Fractional polynomials are an alternative to regular polynomials that provide flexible parameterization for continuous variables.
For example, say we have an outcome y, a regressor x, and our research interest is in the effect of x on y. We know that y is also affected by age. One solution to this problem would be to fit a linear regression of the form
yi = b0 + b1*xi + b2*agei + b3*agei2 + ui
An alternative would be to control for age using fractional polynomials:
yi = b0 + b1*xi + b2*agei(p1) + b3*agei(p2) + ui
The parentheses are significant. Fractional powers are different from regular powers. For instance, age(0) is ln(age). You can see the full definition, but one example will demonstrate the power of fractional polynomials.
To fit the fractional polynomial model, we type
. fp <age>: regress y x <age> (fitting 44 models) (....10%....20%....30%....40%....50%....60%....70%....80%....90%....100%) Fractional polynomial comparisons:
|age||df Deviance Res. s.d. Dev. dif. P(*) Powers|
|omitted||0 -83.145 0.237 625.517 0.000|
|linear||1 -179.287 0.232 529.376 0.000 1|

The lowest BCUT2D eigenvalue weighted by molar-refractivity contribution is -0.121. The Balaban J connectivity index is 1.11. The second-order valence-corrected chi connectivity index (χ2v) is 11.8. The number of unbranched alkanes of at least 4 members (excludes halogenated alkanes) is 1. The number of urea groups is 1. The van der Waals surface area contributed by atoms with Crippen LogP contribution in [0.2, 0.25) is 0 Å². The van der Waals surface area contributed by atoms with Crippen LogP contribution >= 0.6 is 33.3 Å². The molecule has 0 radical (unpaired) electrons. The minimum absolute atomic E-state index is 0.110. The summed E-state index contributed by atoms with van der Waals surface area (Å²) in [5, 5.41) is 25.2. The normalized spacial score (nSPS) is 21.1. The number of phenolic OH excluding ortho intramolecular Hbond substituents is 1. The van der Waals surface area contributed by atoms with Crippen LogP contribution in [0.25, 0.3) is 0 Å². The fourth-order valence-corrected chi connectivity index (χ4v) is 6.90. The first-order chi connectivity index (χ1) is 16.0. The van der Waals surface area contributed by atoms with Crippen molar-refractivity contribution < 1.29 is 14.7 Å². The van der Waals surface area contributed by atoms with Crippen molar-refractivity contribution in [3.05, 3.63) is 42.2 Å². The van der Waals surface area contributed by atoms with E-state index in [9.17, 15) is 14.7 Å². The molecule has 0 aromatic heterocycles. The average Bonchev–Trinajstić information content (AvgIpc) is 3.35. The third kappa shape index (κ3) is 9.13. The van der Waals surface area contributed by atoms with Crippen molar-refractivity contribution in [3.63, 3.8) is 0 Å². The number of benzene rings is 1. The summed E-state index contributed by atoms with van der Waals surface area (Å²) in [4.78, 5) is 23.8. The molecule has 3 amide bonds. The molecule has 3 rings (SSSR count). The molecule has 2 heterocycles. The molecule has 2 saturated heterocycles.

|m = 1||2 -295.392 0.225 413.270 0.000 3|
|m = 2||4 -708.663 0.203 0.000 -- -.5 -.5|
|Source||SS df MS||Number of obs = 2000|
|F( 3, 1996) = 347.37|
|Model||42.8971855 3 14.2990618||Prob > F = 0.0000|
|Residual||82.1620986 1996 .041163376||R-squared = 0.3430|
|Adj R-squared = 0.3420|
|Total||125.059284 1999 .062560923||Root MSE = .20289|
|y||Coef. Std. Err. t P>|t| [95% Conf. Interval]|
|x||.7954347 .0466225 17.06 0.000 .7040008 .8868686|
|age_1||11.04709 .4085977 27.04 0.000 10.24577 11.84841|
|age_2||13.17616 .4991682 26.40 0.000 12.19722 14.15511|
|_cons||-8.059393 .5469551 -14.74 0.000 -9.132056 -6.98673|
We find that b1, the effect of x on y, is 0.80, but before we take that result seriously, we must ask ourselves whether we have adequately controlled for age.
. fp plot, residuals(none)
Notice the shape of the y versus age curve. We could not have obtained that shape using a standard quadratic. Fractional polynomials provide a wide range of shapes that include all the shapes provided by ordinary polynomials and more. The fractional polynomial parameterization did not predetermine that the shape we obtained was skewed right. Fractional polynomials can just as easily produce skewed left shapes.
We still need to do more to convince ourselves that the curve above is adequate, but we will not do so here.
See the fractional polynomial manual entry.
See New in Stata 17 to learn about what was added in Stata 17.